Prosecution, Defense, Odoms React To Mistrial Decision
Posted January 29, 2002 4:53 a.m. EST
LILLINGTON, NC — A Harnett County judge has declared a mistrial in the case of a woman charged in the drowning death of her stepson.
The jury remained deadlocked 7-5 after nine hours of deliberations.
"There's no reasonable possibility or probability of the jury's agreement upon a verdict," said Judge James Ammons. As a result, he said, "The court, on the motion of the defendant, declares a mistrial."
"I'm not relieved because justice wasn't served yet and hopefully it will [be] soon," said Sandra Odom, who prosecutors say left her two stepsons alone in the family's swimming pool last July.
"The only other thing I want to say is that we miss Jarrett," she said. "It's not about me going to jail. We miss him as well. And we haven't had a chance to grieve. This is hard on the whole family, both sides. It's just terrible."
Odom's husband, Claude, said he would like to see another trial take place.
"Just look forward to getting all of the evidence presented in the next trial. There will be no plea," he said.
Odom's lawyers say she never left the boys alone. They also presented a medical expert who suggested Jarrett could have died from water intoxication. His twin Garrett survived the incident and is now living with his biological mother, Janet Odom, who is fighting for full, permanent custody of him.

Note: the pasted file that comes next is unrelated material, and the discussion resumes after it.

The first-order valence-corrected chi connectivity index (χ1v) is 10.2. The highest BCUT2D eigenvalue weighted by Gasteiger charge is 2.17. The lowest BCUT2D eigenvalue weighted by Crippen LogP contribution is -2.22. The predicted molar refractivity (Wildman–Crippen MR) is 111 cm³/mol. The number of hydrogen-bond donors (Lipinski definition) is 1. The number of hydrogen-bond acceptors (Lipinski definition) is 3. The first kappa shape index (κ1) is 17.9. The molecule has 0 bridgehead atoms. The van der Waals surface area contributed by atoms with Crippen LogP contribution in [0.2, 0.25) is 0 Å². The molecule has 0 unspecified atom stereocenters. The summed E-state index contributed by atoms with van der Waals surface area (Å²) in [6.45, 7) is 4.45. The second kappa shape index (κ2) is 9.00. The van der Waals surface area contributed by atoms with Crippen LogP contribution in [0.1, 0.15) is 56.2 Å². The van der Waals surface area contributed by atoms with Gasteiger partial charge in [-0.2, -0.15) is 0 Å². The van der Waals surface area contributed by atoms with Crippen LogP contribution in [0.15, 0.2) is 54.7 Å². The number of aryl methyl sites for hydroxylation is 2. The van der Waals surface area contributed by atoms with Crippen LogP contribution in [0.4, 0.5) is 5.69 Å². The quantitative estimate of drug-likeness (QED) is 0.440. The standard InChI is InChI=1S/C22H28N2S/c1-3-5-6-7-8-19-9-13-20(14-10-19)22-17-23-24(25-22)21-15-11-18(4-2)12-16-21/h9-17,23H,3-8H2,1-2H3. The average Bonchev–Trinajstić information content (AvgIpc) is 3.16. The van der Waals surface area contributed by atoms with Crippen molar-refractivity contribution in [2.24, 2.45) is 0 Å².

"It's not over until it's over, and I want justice for my son Jarrett," Janet Odom said after the mistrial was declared. "I'll do what it takes for my son. He is not coming back. She has all of her children and that all I have to say right now."
"In my wildest dreams, I don't understand that they could not come up with a verdict with the evidence," said Jean Beasley, a friend of Janet Odom.
Assistant District Attorney Margaret Cloutier says it is disappointing to go through the work of a trial without the end result of a verdict. She also says she does intend to try this case again.
"We're prepared to have another jury come in and hear because we believe with a full and fair trial, she'll be vindicated," defense attorney Tom Maher said.
One juror said that the panel had "pretty much made up our mind one way or the other."
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